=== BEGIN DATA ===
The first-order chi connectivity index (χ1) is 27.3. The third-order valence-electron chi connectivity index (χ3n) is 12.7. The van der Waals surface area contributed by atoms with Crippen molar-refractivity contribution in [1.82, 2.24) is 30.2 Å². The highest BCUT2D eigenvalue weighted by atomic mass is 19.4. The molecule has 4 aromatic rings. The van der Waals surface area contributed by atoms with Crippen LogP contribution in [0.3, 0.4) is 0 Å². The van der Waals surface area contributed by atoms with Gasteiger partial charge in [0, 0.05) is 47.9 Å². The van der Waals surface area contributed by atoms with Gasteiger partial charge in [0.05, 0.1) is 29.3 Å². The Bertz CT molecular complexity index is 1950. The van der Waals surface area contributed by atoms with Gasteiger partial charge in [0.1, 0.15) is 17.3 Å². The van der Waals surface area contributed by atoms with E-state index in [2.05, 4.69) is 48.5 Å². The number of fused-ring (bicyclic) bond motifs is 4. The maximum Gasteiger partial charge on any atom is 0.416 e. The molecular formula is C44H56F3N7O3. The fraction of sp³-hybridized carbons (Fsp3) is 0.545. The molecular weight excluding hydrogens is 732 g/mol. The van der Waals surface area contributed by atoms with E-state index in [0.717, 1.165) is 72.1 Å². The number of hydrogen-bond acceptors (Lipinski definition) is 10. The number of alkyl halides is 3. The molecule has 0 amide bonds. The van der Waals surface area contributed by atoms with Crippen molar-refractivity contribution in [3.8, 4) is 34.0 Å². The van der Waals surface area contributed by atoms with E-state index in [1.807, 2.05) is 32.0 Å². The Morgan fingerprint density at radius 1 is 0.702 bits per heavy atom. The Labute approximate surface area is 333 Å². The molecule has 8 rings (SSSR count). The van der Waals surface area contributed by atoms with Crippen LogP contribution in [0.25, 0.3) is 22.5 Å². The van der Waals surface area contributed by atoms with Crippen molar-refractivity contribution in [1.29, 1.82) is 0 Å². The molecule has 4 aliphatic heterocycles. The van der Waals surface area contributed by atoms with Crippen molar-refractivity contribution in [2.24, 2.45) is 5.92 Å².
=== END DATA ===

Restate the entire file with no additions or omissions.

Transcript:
The first-order chi connectivity index (χ1) is 27.3. The third-order valence-electron chi connectivity index (χ3n) is 12.7. The van der Waals surface area contributed by atoms with Crippen molar-refractivity contribution in [1.82, 2.24) is 30.2 Å². The highest BCUT2D eigenvalue weighted by atomic mass is 19.4. The molecule has 4 aromatic rings. The van der Waals surface area contributed by atoms with Crippen LogP contribution in [0.3, 0.4) is 0 Å². The van der Waals surface area contributed by atoms with Gasteiger partial charge in [0, 0.05) is 47.9 Å². The van der Waals surface area contributed by atoms with Gasteiger partial charge in [0.05, 0.1) is 29.3 Å². The Bertz CT molecular complexity index is 1950. The van der Waals surface area contributed by atoms with Gasteiger partial charge in [0.1, 0.15) is 17.3 Å². The van der Waals surface area contributed by atoms with E-state index in [2.05, 4.69) is 48.5 Å². The number of fused-ring (bicyclic) bond motifs is 4. The maximum Gasteiger partial charge on any atom is 0.416 e. The molecular formula is C44H56F3N7O3. The fraction of sp³-hybridized carbons (Fsp3) is 0.545. The molecular weight excluding hydrogens is 732 g/mol. The van der Waals surface area contributed by atoms with E-state index in [0.717, 1.165) is 72.1 Å². The number of hydrogen-bond acceptors (Lipinski definition) is 10. The number of alkyl halides is 3. The molecule has 0 amide bonds. The van der Waals surface area contributed by atoms with Crippen molar-refractivity contribution in [3.8, 4) is 34.0 Å². The van der Waals surface area contributed by atoms with E-state index in [1.807, 2.05) is 32.0 Å². The Morgan fingerprint density at radius 1 is 0.702 bits per heavy atom. The Labute approximate surface area is 333 Å². The molecule has 8 rings (SSSR count). The van der Waals surface area contributed by atoms with Crippen LogP contribution in [0.25, 0.3) is 22.5 Å². The van der Waals surface area contributed by atoms with Crippen molar-refractivity contribution in [1.29, 1.82) is 0 Å². The molecule has 4 aliphatic heterocycles. The van der Waals surface area contributed by atoms with Crippen molar-refractivity contribution in [2.24, 2.45) is 5.92 Å².